Through the past few weeks of ongoing grief at losing Angi one capability at a time, I’ve been blessed by words of wisdom from many people, when I could not muster any wisdom of my own.
First, from Craig Smith, a colleague and former supervisor, who may not even remember the exchange. When his father passed away many years ago and I was dumbstruck for words to comfort, I stupidly said to him: “I can’t even imagine losing my dad. How do you deal with it?” He shrugged matter-of-factly: “You just do.” Those may not seem like profound words, but through his delivery of them and the kind of person he is, they were. They helped me through the loss of my dad a few years later, and they have continued to help me. I decided even before losing Angi that you can deal with adversities well, or you can deal with things poorly — and it’s usually easier for your family and those you love if you deal with them well.
Second, from Mike Cope, a former minister at our church home in Abilene, who wrote “Megan’s Secrets” about the challenges faced by his indomitable young daughter and losing her at a tender age. Among those words were the advice to accept with grace the words and actions that others offer intending to comfort and encourage you when you are grieving … but only sting and hurt instead. You take them in with the spirit in which they are given, not necessarily the content of them. That is true grace. I’ve come to think of his advice as a corollary to the Golden Rule: “Receive from others as you would have them receive from you.”
Third, from Amy Ray, Angi’s chemo nurse who (in a very brief span of time) became a dear friend. As Angi lost more of her faculties, she could no longer speak but could still understand what was spoken to her; even smile when her cousin Roger said funny things to her. It was at this time, when Angi had been off chemo and in hospice care at home for almost a week, that Amy called me to ask about her. “Keith,” she said when I told her, “Have you given her permission to die?” I immediately (and thoughtlessly) answered, “Yes, of course!” but as we talked, I began to understand that Amy meant that I needed to tell Angi that. So as Carol, Roger’s wife, sat holding her hand, I went in to Angi’s little bedroom-made-hospital-chamber and told her.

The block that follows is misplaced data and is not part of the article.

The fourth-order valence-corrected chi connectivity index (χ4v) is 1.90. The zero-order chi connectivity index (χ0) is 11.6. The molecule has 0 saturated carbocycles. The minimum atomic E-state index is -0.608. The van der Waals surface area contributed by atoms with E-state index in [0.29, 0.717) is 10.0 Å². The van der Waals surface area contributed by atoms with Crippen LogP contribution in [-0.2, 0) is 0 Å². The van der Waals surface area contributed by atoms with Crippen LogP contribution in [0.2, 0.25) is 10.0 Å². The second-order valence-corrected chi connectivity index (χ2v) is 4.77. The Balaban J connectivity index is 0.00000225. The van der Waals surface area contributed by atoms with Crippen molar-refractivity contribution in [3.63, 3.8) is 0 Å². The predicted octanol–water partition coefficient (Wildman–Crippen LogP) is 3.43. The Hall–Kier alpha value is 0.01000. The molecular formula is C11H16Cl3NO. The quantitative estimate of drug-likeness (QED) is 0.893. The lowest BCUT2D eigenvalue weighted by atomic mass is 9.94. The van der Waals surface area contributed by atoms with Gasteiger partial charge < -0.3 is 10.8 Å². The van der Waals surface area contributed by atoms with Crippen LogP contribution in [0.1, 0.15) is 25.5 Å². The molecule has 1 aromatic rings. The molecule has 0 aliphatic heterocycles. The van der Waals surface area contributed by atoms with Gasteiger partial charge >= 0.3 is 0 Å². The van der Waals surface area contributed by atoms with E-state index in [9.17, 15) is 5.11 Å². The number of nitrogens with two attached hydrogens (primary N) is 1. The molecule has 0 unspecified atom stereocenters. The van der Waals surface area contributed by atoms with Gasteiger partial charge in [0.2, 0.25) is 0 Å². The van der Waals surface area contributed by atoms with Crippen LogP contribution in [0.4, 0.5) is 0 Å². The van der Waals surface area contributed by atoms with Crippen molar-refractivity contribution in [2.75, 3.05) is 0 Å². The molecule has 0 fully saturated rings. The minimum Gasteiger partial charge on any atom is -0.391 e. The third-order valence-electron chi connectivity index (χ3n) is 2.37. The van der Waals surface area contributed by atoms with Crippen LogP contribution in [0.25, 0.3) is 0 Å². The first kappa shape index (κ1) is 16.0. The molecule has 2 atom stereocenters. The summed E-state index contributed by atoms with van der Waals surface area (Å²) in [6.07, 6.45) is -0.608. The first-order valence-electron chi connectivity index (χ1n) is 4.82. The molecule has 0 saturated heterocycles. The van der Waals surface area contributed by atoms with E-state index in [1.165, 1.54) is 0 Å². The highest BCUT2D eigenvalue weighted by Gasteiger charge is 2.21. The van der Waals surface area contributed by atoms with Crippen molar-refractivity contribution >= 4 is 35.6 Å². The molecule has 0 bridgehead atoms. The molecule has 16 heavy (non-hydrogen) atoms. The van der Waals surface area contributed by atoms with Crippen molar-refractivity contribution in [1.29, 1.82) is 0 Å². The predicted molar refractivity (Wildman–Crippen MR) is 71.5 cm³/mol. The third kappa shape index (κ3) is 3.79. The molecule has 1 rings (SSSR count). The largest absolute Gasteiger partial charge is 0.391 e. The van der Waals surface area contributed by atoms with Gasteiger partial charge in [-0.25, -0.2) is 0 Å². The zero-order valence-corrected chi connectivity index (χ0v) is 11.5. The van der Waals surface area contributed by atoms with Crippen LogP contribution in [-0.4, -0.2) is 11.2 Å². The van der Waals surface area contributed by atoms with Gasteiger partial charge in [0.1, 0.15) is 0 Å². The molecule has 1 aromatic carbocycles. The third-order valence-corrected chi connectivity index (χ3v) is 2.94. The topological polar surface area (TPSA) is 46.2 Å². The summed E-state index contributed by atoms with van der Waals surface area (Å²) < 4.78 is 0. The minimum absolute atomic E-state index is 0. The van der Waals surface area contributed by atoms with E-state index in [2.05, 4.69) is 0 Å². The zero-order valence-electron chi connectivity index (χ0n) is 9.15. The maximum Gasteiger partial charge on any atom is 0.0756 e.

“Sweetheart, this is going to be really hard for me to say. But these last few weeks while you’ve slept at night, you’ve been talking in your sleep, and the only word you’ve said has been ‘Huh-uh.’ I’ve wondered if you’ve been telling the Lord you’re not ready to go yet. I just want you to know that if He comes for you again, you don’t have to say ‘huh-uh’ anymore. You go with Him. You leave this suffering behind.
“You’ve made everything so easy for us. We’ve sold this house; it closes tomorrow! We’ve bought another one that will be perfect for us. You’ve done everything anyone could do to bless our lives more than anyone could have asked. I’ve talked to Matt and he understands how much you’re hurting, and that you may not be with us by the time he can get here, and he’s alright with that.”